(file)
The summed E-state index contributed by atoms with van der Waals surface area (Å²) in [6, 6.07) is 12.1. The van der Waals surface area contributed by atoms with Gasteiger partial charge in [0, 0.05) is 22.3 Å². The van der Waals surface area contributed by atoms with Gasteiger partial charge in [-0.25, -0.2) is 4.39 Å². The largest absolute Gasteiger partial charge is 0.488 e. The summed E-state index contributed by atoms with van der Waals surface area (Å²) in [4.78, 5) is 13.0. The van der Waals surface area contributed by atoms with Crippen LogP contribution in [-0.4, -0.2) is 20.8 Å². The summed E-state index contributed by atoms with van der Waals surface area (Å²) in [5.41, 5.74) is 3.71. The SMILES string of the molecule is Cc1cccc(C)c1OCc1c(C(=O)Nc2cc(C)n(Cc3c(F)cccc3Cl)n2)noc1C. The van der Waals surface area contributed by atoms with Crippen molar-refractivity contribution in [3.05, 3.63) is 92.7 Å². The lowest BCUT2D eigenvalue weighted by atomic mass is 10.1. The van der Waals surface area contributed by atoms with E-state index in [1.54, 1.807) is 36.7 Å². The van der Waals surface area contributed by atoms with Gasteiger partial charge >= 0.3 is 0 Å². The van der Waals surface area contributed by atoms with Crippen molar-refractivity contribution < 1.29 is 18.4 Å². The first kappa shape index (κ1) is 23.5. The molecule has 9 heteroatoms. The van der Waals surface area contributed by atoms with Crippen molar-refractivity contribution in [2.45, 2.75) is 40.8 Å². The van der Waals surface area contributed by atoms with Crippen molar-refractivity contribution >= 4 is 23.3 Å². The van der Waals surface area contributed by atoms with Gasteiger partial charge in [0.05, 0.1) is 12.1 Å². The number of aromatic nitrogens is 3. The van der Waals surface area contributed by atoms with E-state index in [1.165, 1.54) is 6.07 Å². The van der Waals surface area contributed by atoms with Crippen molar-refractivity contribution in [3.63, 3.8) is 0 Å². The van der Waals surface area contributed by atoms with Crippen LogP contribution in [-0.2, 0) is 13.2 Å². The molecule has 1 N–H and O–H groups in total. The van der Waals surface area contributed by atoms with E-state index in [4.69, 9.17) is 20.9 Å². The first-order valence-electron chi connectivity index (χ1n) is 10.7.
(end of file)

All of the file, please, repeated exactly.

The summed E-state index contributed by atoms with van der Waals surface area (Å²) in [6, 6.07) is 12.1. The van der Waals surface area contributed by atoms with Gasteiger partial charge in [0, 0.05) is 22.3 Å². The van der Waals surface area contributed by atoms with Gasteiger partial charge in [-0.25, -0.2) is 4.39 Å². The largest absolute Gasteiger partial charge is 0.488 e. The summed E-state index contributed by atoms with van der Waals surface area (Å²) in [4.78, 5) is 13.0. The van der Waals surface area contributed by atoms with Crippen LogP contribution in [-0.4, -0.2) is 20.8 Å². The summed E-state index contributed by atoms with van der Waals surface area (Å²) in [5.41, 5.74) is 3.71. The SMILES string of the molecule is Cc1cccc(C)c1OCc1c(C(=O)Nc2cc(C)n(Cc3c(F)cccc3Cl)n2)noc1C. The van der Waals surface area contributed by atoms with Crippen molar-refractivity contribution in [3.05, 3.63) is 92.7 Å². The lowest BCUT2D eigenvalue weighted by atomic mass is 10.1. The van der Waals surface area contributed by atoms with E-state index in [1.54, 1.807) is 36.7 Å². The van der Waals surface area contributed by atoms with Gasteiger partial charge >= 0.3 is 0 Å². The van der Waals surface area contributed by atoms with Crippen molar-refractivity contribution < 1.29 is 18.4 Å². The first kappa shape index (κ1) is 23.5. The molecule has 9 heteroatoms. The van der Waals surface area contributed by atoms with Crippen molar-refractivity contribution in [2.45, 2.75) is 40.8 Å². The van der Waals surface area contributed by atoms with Crippen molar-refractivity contribution >= 4 is 23.3 Å². The van der Waals surface area contributed by atoms with Gasteiger partial charge in [0.05, 0.1) is 12.1 Å². The number of aromatic nitrogens is 3. The van der Waals surface area contributed by atoms with E-state index in [1.165, 1.54) is 6.07 Å². The van der Waals surface area contributed by atoms with Crippen molar-refractivity contribution in [3.63, 3.8) is 0 Å². The van der Waals surface area contributed by atoms with Crippen LogP contribution in [-0.2, 0) is 13.2 Å². The molecule has 1 N–H and O–H groups in total. The van der Waals surface area contributed by atoms with E-state index in [4.69, 9.17) is 20.9 Å². The first-order valence-electron chi connectivity index (χ1n) is 10.7.